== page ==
I found this to be a thoroughly engaging book, filled with humour and warmth. Set towards the end of the 19th Century, The Importance of Being Wicked tells the story of how Winfield Elliot, Lord Stillwell finally makes it to the altar after the three failed attempts detailed in Lord Stillwell's Excellent Engagements (Millworth Manor).
Our heroine is Lady Miranda Garret, a twenty-eight year-old widow who, though ostensibly just the owner of her late husband's architectural business is actually running the business as well as being its chief architect. But this is the 1880s, and were these facts known, the business would quickly fail due to the reluctance of men to hire a woman to do such a job.
Miranda is sensible though, and knows she cannot keep up the charade indefinitely, and has therefore already made provision for taking care of her small staff when this happens.
She is forthright and independent - without being labelled `feisty' (which often denotes a modicum of stupidity as well!) - and one of the things I really liked about her was the way in which she was gradually brought to realise how much she had changed since the death of her husband.
When she and Winfield meet, the sparks start flying immediately, and in fact, for the first part of their relationship, they are often barely civil to each other and eager to score points off each other. Winfield often comes off the worse in these encounters - in fact I rather liked the way he was thrown off balance by Miranda and became rather endearingly bewildered when in her presence.
The real heart of the book however is Winfield himself. I'd already developed a soft spot for him while reading "Lord Stillwell's Excellent Engagements" - he's handsome, charming, funny and caring, but beneath the witticisms is revealed a man who, despite his many attractive qualities and his ability to laugh at himself, is just a bit insecure about himself and wants to be loved for who he is rather than what he has. While he comes to realise he has finally fallen in love, he is - given that he has already been engaged three time - naturally cautious about becoming involved again.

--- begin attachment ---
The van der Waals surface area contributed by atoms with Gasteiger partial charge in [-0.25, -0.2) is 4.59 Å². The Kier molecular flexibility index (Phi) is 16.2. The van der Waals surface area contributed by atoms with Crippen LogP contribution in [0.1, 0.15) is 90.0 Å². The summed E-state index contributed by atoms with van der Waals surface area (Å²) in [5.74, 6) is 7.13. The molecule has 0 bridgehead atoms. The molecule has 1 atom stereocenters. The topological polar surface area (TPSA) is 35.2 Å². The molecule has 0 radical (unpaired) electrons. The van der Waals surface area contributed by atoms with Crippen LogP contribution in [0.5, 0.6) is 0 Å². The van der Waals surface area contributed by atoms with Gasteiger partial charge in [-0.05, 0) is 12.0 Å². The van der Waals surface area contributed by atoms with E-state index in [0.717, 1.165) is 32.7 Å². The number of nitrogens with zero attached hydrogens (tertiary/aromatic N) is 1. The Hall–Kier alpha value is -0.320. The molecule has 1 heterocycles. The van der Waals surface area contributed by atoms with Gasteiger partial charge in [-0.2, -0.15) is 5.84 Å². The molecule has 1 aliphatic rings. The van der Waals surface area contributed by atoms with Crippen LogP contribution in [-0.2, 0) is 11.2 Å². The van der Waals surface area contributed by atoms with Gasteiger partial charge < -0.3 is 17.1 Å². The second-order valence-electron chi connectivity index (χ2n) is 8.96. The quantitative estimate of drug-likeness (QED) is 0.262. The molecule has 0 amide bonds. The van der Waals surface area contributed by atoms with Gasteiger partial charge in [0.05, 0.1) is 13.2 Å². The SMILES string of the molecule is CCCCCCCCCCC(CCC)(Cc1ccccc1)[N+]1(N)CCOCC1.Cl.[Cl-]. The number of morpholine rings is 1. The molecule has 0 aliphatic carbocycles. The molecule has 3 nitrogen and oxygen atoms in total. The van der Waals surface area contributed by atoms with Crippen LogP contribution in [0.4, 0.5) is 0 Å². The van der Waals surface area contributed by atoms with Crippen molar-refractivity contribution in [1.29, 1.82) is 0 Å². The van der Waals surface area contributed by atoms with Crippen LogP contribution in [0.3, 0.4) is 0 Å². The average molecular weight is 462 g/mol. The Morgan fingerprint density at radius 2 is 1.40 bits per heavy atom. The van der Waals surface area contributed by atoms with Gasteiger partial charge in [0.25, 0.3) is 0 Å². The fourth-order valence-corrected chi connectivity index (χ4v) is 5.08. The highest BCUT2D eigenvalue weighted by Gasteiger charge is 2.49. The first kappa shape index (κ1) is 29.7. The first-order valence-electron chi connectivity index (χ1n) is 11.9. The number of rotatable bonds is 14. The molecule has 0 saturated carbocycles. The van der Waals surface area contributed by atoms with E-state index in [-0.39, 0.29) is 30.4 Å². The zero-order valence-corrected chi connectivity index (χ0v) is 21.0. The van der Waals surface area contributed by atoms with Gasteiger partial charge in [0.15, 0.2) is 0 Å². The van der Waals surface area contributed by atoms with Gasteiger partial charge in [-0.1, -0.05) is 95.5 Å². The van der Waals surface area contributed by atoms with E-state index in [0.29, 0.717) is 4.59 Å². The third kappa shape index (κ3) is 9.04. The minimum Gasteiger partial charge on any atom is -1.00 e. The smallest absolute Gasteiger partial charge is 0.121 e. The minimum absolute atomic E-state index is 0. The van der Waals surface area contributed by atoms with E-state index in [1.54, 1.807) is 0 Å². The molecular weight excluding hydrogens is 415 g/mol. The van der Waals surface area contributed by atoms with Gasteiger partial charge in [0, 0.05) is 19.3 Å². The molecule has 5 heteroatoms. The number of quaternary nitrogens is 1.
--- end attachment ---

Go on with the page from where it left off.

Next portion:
I always enjoy stories with plenty of good verbal sparring between the hero and heroine, and there's no shortage of that here. I also particularly enjoyed Winfield's relationship with his cousin Gray (whose story was told in What Happens at Christmas); there is lots of affection beneath the constant teasing and the depth of feeling between them is evident.
There is also a very slender secondary plot thread surrounding the mysterious Mr Tempest, the investor in Miranda's firm, although anyone with a passing acquaintance with Shakespeare will have worked it out by the time all is revealed.
I do have one niggle with the story, however, which was the continual mention of Winfield's reputation for `wickedness' - which was then countered by someone saying ` you can't believe everything you hear' or pointing out that he was no better or worse than any other wealthy young man in his position.
Young men at that time were expected to sow their wild oats before they settled down (and many continued to do so afterwards as well) so the fact that Winfield was sexually experienced shouldn't really have been made into such an issue. In fact, I don't think he was wicked at all - just an incredibly charming and appealing man who didn't have any problems attracting women - and I'm sure there could have been a less repetitive way of conveying both that, and the fact that Miranda is looking for something more than the sort of placid and civilised relationship she had with her late husband.
This book delivered exactly what I've been missing in some of the other historical romances I've read recently - engaging characters and the development of an actual relationship based on friendship and affection rather than the insta-lust and immediate bed-hopping which is such a poor substitute and which is sadly occurring in so many HRs at the moment.
With thanks to Kensington Books and NetGalley for the review copy.